The investigation—as first reported on CBS 6-- stemmed from reports that children were being left in dangerous homes for too long in order to keep foster care numbers low.
"I think the entire agency top to bottom really needs a shake- up," said community advocate Paul Goldman.
The truth is things have been shaken up at Richmond's Department of Social Services since the end of November. That's when allegations first surfaced that the agency was leaving children in abusive homes too long.
Within about a week the agency's top overseer Carolyn Graham stepped down and the DSS deputy director, Gayle Turner, was placed on leave.
"It's one thing to remove incompetent administrators, but that they did that under duress," said Goldman.
The city audit has caught another potential red flag. Now it appears a sudden change has been made to the way cases involving abused children are being handled.
A number of DSS employees had previously written to city leaders that they felt that there was a department mandate against removing children from homes. It seems that immediately after the leadership was removed, so were a lot more children.
"It seems like a lot of cases were all of the sudden acted on," said Council President Charles Samuels.
Samuels is talking about child abuse and neglect petitions filed with the court. The petitions resulted in protection orders for kids, or for their removal from an abusive home. The number of petitions at DSS had dropped by nearly 70 percent since 2009. But after recent leadership changes and council leader's calls for investigation, they've seen a spike.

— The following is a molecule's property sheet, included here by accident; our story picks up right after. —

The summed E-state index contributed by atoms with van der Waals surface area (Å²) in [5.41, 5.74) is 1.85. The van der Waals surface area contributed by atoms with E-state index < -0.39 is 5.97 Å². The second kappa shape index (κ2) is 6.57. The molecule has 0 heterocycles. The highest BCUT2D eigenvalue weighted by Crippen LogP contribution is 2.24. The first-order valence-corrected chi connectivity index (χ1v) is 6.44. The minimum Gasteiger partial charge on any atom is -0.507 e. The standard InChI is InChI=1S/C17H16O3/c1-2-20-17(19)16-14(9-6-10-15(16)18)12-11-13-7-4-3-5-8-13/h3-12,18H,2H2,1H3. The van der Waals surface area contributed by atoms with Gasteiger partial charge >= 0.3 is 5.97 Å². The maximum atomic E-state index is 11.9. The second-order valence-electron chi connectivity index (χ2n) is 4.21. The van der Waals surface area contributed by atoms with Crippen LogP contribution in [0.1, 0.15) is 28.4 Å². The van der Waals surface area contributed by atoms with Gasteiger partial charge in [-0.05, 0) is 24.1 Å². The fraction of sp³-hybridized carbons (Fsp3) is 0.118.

“When you see a jump in numbers like that it makes it look like we were right," said Samuels.
For the first five months of last year, from January 2012 through May 2012, there were 23 petitions filed. Through the summer and fall there were on average about three removals a month. But in just the last three weeks of December there were 18 petitions filed. That’s the largest number of any month last year.
"It raises eyebrows and makes you think there may have been a real issue there," said Samuels.
We're told the city auditor has started his part of the investigation, the state still plans to do an in depth review, and a child welfare agency will audit DSS for best practices.
CBS 6 asked to speak with the Stephen Harms, the man who has temporarily replaced Carolyn Graham, to get a timeline on these things, but were told he wasn't doing interviews.